Some years ago, at a mystery convention called Bouchercon, I was asked to comment on what I liked best about writing novels. I didn’t really think about my answer; it just popped out. My favorite thing, I said, was bringing people back from the dead.
It didn’t dawn on me until much later that this was in fact the opposite of what writers of “crime fiction”—a category so broad as to be nearly meaningless—are generally known for. “Crime writers,” after all, usually specialize in bumping people off; sometimes the body counts get quite high. Me, I hate killing characters. I don’t like to kill nice characters because I would miss them if they were gone. And I don’t like to kill mean characters because I’d like to give them a shot, at least, at redemption; failing that, I’d rather see them live and suffer as many defeats and humiliations as I can think of. And besides, if I kept killing off characters I’d have to invent new ones to take their place, and that would be a lot of work.
Then again, not killing characters is a far different thing from bringing characters back to life. I’m talking now about resuscitating folks who’ve actually been dead, or at least presumed so. Call me sentimental, call me unresigned—I have a tough time reconciling myself to the notion that dead characters need to stay that way. It’s bad enough that death, in real life, is generally final. Why does it need to be that way in stories?
The first time I brought a character back to life was in Florida Straits. In that instance I had a good excuse. I needed a character who was retired from the Mafia. Inconveniently, one can’t retire from the Mafia, since the Mob oath famously proclaims that one joins the Cosa Nostra living and leaves the Cosa Nostra dead. Ergo, I needed a guy who’d died—even very briefly; say, before the medics shocked him back to life in an ambulance near the courthouse steps. That way he could quit on a technicality. This mafioso Lazarus was Bert the Shirt. Bert survived his death virtually unscathed; the only lingering effect of his flat-lining was that he’d mysteriously lost the ability to carry a tune.
Without quite realizing that I was following a motif (or maybe an obsession), I brought two characters back to life in my second novel, Scavenger Reef. I can tell you about one of these but I can only tease about the other, as it would be too much of a spoiler.
The one I can tell you about—it’s revealed in the flap-copy of the print edition and the metadata of the download—is the book’s protagonist, the artist Augie Silver. Augie was loosely based on a dear friend of mine who had died the year before. To put it simply, I was really pissed off that my friend had passed away and I badly wanted to believe it wasn’t so. So I turned to Augie as a proxy. I put him through a terrible sailing accident—an accident that surely no one could survive. Except, unbeknownst to anyone, he does. Weeks later, bedraggled and ghostly but very much alive, he returns to Key West to find that much has changed in his absence. His “death” had left a hole in the world, and the world had poured in to fill it. Now he has to battle like crazy to reclaim and preserve the life he’d briefly vacated.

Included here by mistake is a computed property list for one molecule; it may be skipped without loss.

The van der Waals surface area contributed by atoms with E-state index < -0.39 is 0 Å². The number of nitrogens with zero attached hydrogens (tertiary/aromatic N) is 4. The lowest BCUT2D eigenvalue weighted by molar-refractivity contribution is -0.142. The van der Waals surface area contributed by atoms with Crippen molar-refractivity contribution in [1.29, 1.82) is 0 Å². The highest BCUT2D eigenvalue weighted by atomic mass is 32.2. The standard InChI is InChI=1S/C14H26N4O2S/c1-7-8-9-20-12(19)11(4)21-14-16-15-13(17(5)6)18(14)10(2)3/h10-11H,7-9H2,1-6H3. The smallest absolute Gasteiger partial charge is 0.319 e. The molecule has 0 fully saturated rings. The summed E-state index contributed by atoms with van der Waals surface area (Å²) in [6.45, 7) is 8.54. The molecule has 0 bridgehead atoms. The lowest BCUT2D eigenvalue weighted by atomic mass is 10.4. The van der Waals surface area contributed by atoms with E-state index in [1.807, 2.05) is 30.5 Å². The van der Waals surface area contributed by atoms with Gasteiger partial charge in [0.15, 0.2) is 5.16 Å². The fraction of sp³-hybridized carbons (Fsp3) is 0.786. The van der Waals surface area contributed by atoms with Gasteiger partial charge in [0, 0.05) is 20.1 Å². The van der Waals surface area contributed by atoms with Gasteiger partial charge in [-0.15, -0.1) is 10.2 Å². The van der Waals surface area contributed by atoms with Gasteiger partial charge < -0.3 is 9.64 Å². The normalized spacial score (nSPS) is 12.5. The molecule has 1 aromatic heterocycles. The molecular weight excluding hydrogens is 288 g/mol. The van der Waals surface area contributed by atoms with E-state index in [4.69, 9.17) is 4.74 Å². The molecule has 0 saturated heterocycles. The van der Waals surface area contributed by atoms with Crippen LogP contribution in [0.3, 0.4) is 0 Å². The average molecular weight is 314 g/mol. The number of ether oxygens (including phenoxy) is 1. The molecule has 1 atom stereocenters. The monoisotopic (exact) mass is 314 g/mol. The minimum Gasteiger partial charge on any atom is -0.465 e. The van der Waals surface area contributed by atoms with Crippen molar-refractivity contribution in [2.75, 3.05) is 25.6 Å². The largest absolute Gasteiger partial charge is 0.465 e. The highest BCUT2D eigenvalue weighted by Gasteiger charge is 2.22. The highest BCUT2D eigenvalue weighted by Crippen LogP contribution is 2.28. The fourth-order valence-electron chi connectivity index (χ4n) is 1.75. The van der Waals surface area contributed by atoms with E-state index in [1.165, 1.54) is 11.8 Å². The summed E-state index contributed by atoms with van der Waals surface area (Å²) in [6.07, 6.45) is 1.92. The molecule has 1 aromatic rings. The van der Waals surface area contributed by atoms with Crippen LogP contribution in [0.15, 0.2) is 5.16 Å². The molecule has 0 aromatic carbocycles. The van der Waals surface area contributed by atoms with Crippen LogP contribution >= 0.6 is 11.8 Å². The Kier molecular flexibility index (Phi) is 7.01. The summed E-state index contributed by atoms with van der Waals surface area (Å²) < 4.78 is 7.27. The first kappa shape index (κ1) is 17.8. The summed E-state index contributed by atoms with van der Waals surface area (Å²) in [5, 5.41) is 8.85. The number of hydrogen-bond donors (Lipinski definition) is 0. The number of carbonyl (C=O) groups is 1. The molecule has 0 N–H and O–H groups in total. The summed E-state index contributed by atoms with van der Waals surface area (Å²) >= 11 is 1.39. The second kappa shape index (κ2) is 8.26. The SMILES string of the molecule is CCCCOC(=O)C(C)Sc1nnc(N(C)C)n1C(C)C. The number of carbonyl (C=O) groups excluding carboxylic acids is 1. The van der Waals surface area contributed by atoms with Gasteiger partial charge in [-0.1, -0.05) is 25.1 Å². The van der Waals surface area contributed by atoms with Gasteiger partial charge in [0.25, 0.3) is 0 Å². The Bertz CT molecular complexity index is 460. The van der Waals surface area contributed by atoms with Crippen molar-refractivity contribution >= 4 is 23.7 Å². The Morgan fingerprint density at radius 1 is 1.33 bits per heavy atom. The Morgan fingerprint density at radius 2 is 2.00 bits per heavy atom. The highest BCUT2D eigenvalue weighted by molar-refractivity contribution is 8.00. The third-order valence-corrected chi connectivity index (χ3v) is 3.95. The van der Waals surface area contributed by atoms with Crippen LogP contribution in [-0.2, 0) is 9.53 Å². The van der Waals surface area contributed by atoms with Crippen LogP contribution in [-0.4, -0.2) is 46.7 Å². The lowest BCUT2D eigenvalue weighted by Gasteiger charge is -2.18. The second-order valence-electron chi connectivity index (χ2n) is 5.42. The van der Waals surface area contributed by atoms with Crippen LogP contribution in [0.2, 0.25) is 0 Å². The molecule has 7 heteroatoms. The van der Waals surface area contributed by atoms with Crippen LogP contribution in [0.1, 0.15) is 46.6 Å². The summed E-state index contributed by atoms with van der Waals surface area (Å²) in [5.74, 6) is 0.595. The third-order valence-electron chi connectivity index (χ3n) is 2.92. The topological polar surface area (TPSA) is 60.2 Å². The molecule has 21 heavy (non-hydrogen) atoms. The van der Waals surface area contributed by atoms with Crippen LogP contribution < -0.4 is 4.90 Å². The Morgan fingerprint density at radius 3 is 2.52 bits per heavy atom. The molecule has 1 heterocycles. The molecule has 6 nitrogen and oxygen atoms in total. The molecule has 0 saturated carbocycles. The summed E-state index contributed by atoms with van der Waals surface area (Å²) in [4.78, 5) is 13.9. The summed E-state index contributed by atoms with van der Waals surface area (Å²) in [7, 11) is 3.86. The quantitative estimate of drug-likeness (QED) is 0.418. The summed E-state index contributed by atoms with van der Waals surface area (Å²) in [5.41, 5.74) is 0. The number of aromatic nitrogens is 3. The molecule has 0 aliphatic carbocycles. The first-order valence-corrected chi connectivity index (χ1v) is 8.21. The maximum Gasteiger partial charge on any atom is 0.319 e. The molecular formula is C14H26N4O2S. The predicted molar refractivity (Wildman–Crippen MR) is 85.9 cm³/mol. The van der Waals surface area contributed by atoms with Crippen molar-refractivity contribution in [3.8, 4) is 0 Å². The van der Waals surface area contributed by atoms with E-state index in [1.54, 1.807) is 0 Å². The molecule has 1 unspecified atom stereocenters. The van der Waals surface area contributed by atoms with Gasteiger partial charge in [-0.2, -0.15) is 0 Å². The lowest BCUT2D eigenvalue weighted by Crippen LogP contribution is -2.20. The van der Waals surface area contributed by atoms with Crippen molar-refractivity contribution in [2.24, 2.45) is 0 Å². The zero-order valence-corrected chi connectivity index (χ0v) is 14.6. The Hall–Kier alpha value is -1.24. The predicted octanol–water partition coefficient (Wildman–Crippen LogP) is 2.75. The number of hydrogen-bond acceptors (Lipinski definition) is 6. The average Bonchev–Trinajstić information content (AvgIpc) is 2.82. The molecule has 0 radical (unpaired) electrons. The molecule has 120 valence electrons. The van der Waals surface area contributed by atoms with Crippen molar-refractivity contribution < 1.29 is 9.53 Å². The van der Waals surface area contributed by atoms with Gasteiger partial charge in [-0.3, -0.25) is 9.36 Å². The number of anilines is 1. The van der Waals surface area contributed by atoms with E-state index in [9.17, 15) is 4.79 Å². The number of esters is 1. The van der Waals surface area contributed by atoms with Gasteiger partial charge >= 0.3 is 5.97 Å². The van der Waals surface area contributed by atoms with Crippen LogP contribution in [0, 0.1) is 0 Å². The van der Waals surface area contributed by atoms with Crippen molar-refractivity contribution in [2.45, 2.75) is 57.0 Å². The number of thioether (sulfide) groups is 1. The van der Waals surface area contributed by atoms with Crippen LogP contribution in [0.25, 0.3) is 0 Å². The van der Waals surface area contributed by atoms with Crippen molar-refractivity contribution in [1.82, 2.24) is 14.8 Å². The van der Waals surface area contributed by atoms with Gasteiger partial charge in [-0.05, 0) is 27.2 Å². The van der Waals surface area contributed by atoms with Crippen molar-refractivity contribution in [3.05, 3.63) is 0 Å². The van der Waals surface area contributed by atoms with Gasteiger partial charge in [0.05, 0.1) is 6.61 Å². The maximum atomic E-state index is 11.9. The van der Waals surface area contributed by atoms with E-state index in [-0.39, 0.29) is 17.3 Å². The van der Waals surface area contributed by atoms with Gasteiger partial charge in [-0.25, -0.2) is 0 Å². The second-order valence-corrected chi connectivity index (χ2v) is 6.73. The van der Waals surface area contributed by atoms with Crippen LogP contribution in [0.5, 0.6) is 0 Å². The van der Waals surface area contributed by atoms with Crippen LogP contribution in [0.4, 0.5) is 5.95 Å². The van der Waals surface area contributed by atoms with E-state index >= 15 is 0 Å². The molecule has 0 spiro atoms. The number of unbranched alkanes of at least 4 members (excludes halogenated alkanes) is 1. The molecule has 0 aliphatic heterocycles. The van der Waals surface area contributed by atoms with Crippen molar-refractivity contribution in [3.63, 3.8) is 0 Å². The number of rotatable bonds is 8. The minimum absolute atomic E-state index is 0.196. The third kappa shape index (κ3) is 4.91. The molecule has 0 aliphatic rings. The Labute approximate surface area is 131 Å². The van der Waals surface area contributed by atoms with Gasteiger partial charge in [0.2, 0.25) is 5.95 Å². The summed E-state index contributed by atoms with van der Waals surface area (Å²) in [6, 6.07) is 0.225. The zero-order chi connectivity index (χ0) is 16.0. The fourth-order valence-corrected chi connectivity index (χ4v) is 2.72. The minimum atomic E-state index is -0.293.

Augie stayed dead for thirty or so pages—admittedly, an uncomfortable length of time to be deceased, but at least I knew all along that he’d be coming back. The case of the other resurrected character (for convenience I’ll refer to her as “she,” though I’m not promising anything regarding gender) was somewhat stranger. She was dead for the entire time between the first and second drafts, and I truly thought it was forever. I really liked and admired this character and I was weeping when I had to kill her. But the story seemed to demand it; there had to be a sacrifice of equivalent weight to Augie’s eventual triumph.
Fortunately, my editor was even more upset than I was at this character’s untimely demise. He argued that the gesture of sacrifice, the willingness to die in someone else’s place, was enough; she didn’t actually have to perish. We argued back and forth, pretending that the question had to do with symmetry and structure when of course it was all about yearning and emotion.
In the end, we decided to un-kill her. For me, this was a tender and fascinating process. Revisiting the character, I saw things I’d under-appreciated about her or passed over too quickly. I felt a kind of wistfulness that was not so different from the regret one feels at having missed opportunities to get to know a real person who had died. Except that, in fiction, there was something to be done about it. I could raise her up again. I could breathe life back into her. Is there a greater privilege and a greater joy in writing stories?